21.12_PALMETUM

Renovations in the botanical garden of Santa Cruz de Tenerife

IN COLLABORATION WITH

CLIENT

Parque Marítimo de Santa Cruz

LOCATION

Santa Cruz de Tenerife, Spain

CATEGORY

Rehabilitation / Landscape / Cultural

PHOTOGRAPHY

Flavio Dorta

COMPETITION

First Prize

STATUS

Built

The Palmetum Botanical Garden of Santa Cruz has a very peculiar history, whose creation posed a challenge that lasted more than twenty years. The Park we know today is built on a mountain of garbage, on land reclaimed from the sea, which served as the city's landfill during the 1970s. In 1983, the landfill was permanently closed, leaving a 40-meter-high mountain battered by the wind.

Since 1996, efforts have been made to transform a completely degraded space into a place dedicated to nature, which now boasts around 3,000 species of plants from tropical and subtropical climates worldwide, as well as a rich variety of birds and insects.

In 2021, Palmetum announced a competition to provide new facilities for the park with specific interventions in three sectors. The consortium Jorge Díaz Estudio – Equipo Olivares won two out of the three proposals submitted.

This intervention is located at the park's entrance, serving as the access point for visitors, maintenance vehicles, administrative staff heading to the office area, and the elevator providing an accessible route.

Previously, the level difference was addressed by an adapted ramp, a winding and insufficient path for the number of visitors at peak times, which also impeded access for maintenance trucks.

The project aims to solve the existing level difference through a single inclined plane with an accessible slope, respecting the existing vegetation and introducing new urban furniture elements to create a wide and pleasant space from which to start the park tour.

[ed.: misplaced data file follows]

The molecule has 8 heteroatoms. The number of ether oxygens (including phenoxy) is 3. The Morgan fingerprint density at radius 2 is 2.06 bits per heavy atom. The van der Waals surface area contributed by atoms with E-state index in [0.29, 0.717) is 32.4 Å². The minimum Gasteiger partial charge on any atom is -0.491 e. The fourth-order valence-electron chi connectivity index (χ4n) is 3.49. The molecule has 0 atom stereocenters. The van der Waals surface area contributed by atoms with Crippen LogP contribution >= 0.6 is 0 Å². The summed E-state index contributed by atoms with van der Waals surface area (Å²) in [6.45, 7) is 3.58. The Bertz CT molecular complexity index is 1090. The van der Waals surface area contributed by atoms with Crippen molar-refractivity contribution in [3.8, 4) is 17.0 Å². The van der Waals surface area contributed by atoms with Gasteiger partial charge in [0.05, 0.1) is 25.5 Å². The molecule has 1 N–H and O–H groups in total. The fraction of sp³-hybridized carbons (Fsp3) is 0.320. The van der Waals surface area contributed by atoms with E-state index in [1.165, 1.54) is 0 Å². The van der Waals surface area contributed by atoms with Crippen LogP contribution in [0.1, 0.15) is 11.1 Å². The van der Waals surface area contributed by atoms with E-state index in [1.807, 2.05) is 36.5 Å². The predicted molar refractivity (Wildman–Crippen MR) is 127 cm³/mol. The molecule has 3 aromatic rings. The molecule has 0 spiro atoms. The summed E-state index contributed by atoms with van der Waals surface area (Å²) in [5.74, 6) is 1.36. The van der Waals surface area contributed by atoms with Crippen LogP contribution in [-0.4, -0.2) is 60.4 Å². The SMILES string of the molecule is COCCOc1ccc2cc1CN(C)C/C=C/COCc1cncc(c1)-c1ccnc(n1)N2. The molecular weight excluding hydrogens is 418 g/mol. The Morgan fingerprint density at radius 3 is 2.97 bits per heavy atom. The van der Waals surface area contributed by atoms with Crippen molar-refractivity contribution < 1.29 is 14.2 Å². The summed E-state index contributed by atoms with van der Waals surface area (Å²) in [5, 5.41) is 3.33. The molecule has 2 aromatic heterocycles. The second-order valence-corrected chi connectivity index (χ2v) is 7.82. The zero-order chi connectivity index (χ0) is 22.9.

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The exterior fencing and the new motorized gate for vehicle access are constructed from flat bars of weathering steel plates arranged at a 45° angle to the horizontal plane. The wall supporting the slats is constructed of irregularly cut traditional basalt stone masonry. The benches are meticulously crafted from smoothed and polished reinforced concrete.

The railing, crafted from weathering steel and featuring handrails made from mulberry wood, complies with accessibility regulations and gently curves along its path. The pavement is made of locally quarried basalt stone pavers laid in a precision-cut herringbone pattern, while the retaining elements are constructed from weathering steel plates.

This limited palette of materials — basalt stone, mulberry wood, weathering steel, and polished concrete — and construction solutions will be replicated in other interventions being developed within the Palmetum. This approach aims to establish common criteria and a cohesive design language across the new facilities of the botanical garden.

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